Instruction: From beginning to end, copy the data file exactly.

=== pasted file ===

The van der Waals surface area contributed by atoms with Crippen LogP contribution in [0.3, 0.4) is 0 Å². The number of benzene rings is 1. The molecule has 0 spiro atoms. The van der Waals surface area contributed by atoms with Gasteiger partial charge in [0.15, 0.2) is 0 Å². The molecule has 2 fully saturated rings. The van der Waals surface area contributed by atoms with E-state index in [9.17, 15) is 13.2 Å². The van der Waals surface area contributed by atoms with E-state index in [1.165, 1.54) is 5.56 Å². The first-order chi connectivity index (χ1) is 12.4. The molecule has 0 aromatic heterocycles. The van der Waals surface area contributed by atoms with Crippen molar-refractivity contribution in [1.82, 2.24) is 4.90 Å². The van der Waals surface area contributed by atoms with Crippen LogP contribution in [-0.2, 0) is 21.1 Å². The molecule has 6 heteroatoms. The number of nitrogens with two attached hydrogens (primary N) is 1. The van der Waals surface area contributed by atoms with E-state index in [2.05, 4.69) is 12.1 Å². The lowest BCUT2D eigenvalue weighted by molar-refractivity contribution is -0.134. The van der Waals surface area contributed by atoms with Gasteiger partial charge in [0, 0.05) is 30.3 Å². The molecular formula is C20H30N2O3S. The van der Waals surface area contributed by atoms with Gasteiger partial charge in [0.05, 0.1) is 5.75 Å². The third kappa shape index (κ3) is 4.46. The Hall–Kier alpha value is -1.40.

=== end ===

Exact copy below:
The van der Waals surface area contributed by atoms with Crippen LogP contribution in [0.3, 0.4) is 0 Å². The number of benzene rings is 1. The molecule has 0 spiro atoms. The van der Waals surface area contributed by atoms with Gasteiger partial charge in [0.15, 0.2) is 0 Å². The molecule has 2 fully saturated rings. The van der Waals surface area contributed by atoms with E-state index in [9.17, 15) is 13.2 Å². The van der Waals surface area contributed by atoms with E-state index in [1.165, 1.54) is 5.56 Å². The first-order chi connectivity index (χ1) is 12.4. The molecule has 0 aromatic heterocycles. The van der Waals surface area contributed by atoms with Crippen molar-refractivity contribution in [1.82, 2.24) is 4.90 Å². The van der Waals surface area contributed by atoms with Crippen LogP contribution in [-0.2, 0) is 21.1 Å². The molecule has 6 heteroatoms. The number of nitrogens with two attached hydrogens (primary N) is 1. The van der Waals surface area contributed by atoms with E-state index in [2.05, 4.69) is 12.1 Å². The lowest BCUT2D eigenvalue weighted by molar-refractivity contribution is -0.134. The van der Waals surface area contributed by atoms with Gasteiger partial charge in [0, 0.05) is 30.3 Å². The molecular formula is C20H30N2O3S. The van der Waals surface area contributed by atoms with Gasteiger partial charge in [0.05, 0.1) is 5.75 Å². The third kappa shape index (κ3) is 4.46. The Hall–Kier alpha value is -1.40.